Briefly: Twins Cath and Wren have always shared everything…a room, clothes, taking care of their father, a Simon Snow addiction. Headed off to college, Cath is surprised to discover that Wren has decided to branch out and room with someone else at school. Stunned, Cath finds she has to navigate the horrible world of meeting people…alone. Wren always was more social, and in high school there was never one without the other. But as Wren strikes out on her own, Cath is forced out of her shell in more ways than one.
The last Simon Snow volume is being published soon, and Cath knows that her fan fiction followers are aching for her final chapters. She and her sister always wrote together, but these days, Wren is more interested in partying with her new roommate/best friend and staying far away from Cath and Simon.
Cath’s roommate is scowly and growly, though her boyfriend, Levi, is overly nice (and always in their room). Being accepted into a writing class that in all upperclassmen has turned out to be a little harder than she thought, especially since her professor doesn’t see fan fiction in the same light. As Cath tries to cling desperately to what makes her comfortable, her relationships with those around her are constantly forcing her to step out of the relative safety of her dorm room, her chat room…and her heart.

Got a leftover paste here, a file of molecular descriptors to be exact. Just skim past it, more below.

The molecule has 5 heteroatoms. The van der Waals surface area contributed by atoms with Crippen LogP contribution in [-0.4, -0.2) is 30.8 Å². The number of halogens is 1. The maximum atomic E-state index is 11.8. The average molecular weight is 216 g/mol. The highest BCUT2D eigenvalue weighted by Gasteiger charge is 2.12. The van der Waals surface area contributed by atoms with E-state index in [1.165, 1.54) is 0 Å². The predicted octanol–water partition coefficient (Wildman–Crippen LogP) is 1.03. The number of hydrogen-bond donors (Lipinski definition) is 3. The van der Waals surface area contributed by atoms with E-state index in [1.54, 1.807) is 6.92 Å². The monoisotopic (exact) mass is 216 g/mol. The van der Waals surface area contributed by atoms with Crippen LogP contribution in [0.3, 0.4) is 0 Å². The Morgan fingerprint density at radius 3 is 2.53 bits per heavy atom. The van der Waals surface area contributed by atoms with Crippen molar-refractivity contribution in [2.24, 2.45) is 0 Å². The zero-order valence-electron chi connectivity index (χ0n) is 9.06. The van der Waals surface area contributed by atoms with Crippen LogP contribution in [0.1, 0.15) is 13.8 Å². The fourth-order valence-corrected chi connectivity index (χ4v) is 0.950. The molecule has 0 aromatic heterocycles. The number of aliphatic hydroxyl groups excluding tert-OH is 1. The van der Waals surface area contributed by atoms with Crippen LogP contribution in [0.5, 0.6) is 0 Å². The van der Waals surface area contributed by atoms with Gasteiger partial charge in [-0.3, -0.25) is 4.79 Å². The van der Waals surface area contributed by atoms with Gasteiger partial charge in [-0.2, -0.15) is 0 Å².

Didja Like It?: I liked all of the characters here, as they all seemed real. The one twin who wants to expand her horizons as a single; the hard-to-get-to-know roommate; the super friendly guy; the cute and mysterious writing partner; the fragile father; the long-gone mother; the maturing sister. The people, in short, are normal and authentic. In fact, other than a few initial descriptions about what they look like, not much more is said unless it is related to the action on the page. They aren’t “hot” and pouty-lipped in every other sentence; however, they are gorgeous and interesting and worthy because we know them. Like – gasp! – actual life.
Anything Else to Mention?: While the book is long and started off slowly, there was no other way to tell this tale. It remained true to itself and its players. There are many excerpts from both the Simon Snow “books” and the fan fiction, and they dove-tail nicely with the story.
To Read or Not To Read: Though this story is a little less heart-rending than Ms. Rowell’s previous book, Eleanor & Park, it is certainly no less outstanding.
Fangirl by Rainbow Rowell was published September 10, 2013 by St. Martin’s Press. Ink and Page picked this book up from the library, so it was my choice to review it.
Genre: New Adult/Young Adult Contemporary Fiction Romance
Ages: 14 and up
You Might Want to Know: As the characters are in college, there is some drinking, smoking and sexual activity.